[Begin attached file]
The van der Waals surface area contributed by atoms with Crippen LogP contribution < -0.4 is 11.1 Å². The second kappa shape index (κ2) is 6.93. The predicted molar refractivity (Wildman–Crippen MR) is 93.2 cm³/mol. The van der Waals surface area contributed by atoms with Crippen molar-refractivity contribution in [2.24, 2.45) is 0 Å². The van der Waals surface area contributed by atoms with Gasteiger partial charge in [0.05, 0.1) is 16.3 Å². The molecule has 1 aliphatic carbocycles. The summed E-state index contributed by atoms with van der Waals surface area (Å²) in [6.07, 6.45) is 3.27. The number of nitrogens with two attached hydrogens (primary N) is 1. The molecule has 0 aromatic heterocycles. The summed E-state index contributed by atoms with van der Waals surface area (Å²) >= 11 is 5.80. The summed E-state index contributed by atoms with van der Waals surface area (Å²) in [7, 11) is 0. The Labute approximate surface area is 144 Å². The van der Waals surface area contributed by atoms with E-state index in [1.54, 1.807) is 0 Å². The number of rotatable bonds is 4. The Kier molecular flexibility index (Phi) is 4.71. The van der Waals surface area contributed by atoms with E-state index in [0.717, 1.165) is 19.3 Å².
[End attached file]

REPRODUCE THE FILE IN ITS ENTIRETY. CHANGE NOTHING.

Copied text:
The van der Waals surface area contributed by atoms with Crippen LogP contribution < -0.4 is 11.1 Å². The second kappa shape index (κ2) is 6.93. The predicted molar refractivity (Wildman–Crippen MR) is 93.2 cm³/mol. The van der Waals surface area contributed by atoms with Crippen molar-refractivity contribution in [2.24, 2.45) is 0 Å². The van der Waals surface area contributed by atoms with Gasteiger partial charge in [0.05, 0.1) is 16.3 Å². The molecule has 1 aliphatic carbocycles. The summed E-state index contributed by atoms with van der Waals surface area (Å²) in [6.07, 6.45) is 3.27. The number of nitrogens with two attached hydrogens (primary N) is 1. The molecule has 0 aromatic heterocycles. The summed E-state index contributed by atoms with van der Waals surface area (Å²) >= 11 is 5.80. The summed E-state index contributed by atoms with van der Waals surface area (Å²) in [7, 11) is 0. The Labute approximate surface area is 144 Å². The van der Waals surface area contributed by atoms with E-state index in [1.54, 1.807) is 0 Å². The number of rotatable bonds is 4. The Kier molecular flexibility index (Phi) is 4.71. The van der Waals surface area contributed by atoms with E-state index in [0.717, 1.165) is 19.3 Å².